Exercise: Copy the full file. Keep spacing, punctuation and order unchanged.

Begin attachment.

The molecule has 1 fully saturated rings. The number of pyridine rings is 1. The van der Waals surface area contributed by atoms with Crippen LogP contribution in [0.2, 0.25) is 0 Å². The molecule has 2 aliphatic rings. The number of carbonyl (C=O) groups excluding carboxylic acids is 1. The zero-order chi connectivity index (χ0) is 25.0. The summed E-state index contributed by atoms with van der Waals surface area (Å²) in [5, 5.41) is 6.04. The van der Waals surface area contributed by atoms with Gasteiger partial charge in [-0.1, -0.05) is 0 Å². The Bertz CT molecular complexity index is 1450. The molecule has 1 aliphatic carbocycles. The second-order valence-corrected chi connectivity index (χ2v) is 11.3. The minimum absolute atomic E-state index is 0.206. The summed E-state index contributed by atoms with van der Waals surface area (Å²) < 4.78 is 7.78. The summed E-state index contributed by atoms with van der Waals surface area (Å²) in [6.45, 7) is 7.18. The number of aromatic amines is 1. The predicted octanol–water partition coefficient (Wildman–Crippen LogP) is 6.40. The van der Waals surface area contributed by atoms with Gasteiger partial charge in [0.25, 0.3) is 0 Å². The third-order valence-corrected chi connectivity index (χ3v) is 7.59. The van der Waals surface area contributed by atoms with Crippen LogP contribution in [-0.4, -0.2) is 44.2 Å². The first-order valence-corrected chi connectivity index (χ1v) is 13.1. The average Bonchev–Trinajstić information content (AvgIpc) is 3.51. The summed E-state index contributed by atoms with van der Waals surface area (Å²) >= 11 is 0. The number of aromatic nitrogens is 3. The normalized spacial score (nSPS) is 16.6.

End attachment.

The molecule has 1 fully saturated rings. The number of pyridine rings is 1. The van der Waals surface area contributed by atoms with Crippen LogP contribution in [0.2, 0.25) is 0 Å². The molecule has 2 aliphatic rings. The number of carbonyl (C=O) groups excluding carboxylic acids is 1. The zero-order chi connectivity index (χ0) is 25.0. The summed E-state index contributed by atoms with van der Waals surface area (Å²) in [5, 5.41) is 6.04. The van der Waals surface area contributed by atoms with Gasteiger partial charge in [-0.1, -0.05) is 0 Å². The Bertz CT molecular complexity index is 1450. The molecule has 1 aliphatic carbocycles. The second-order valence-corrected chi connectivity index (χ2v) is 11.3. The minimum absolute atomic E-state index is 0.206. The summed E-state index contributed by atoms with van der Waals surface area (Å²) < 4.78 is 7.78. The summed E-state index contributed by atoms with van der Waals surface area (Å²) in [6.45, 7) is 7.18. The number of aromatic amines is 1. The predicted octanol–water partition coefficient (Wildman–Crippen LogP) is 6.40. The van der Waals surface area contributed by atoms with Gasteiger partial charge in [0.25, 0.3) is 0 Å². The third-order valence-corrected chi connectivity index (χ3v) is 7.59. The van der Waals surface area contributed by atoms with Crippen LogP contribution in [-0.4, -0.2) is 44.2 Å². The first-order valence-corrected chi connectivity index (χ1v) is 13.1. The average Bonchev–Trinajstić information content (AvgIpc) is 3.51. The summed E-state index contributed by atoms with van der Waals surface area (Å²) >= 11 is 0. The number of aromatic nitrogens is 3. The normalized spacial score (nSPS) is 16.6.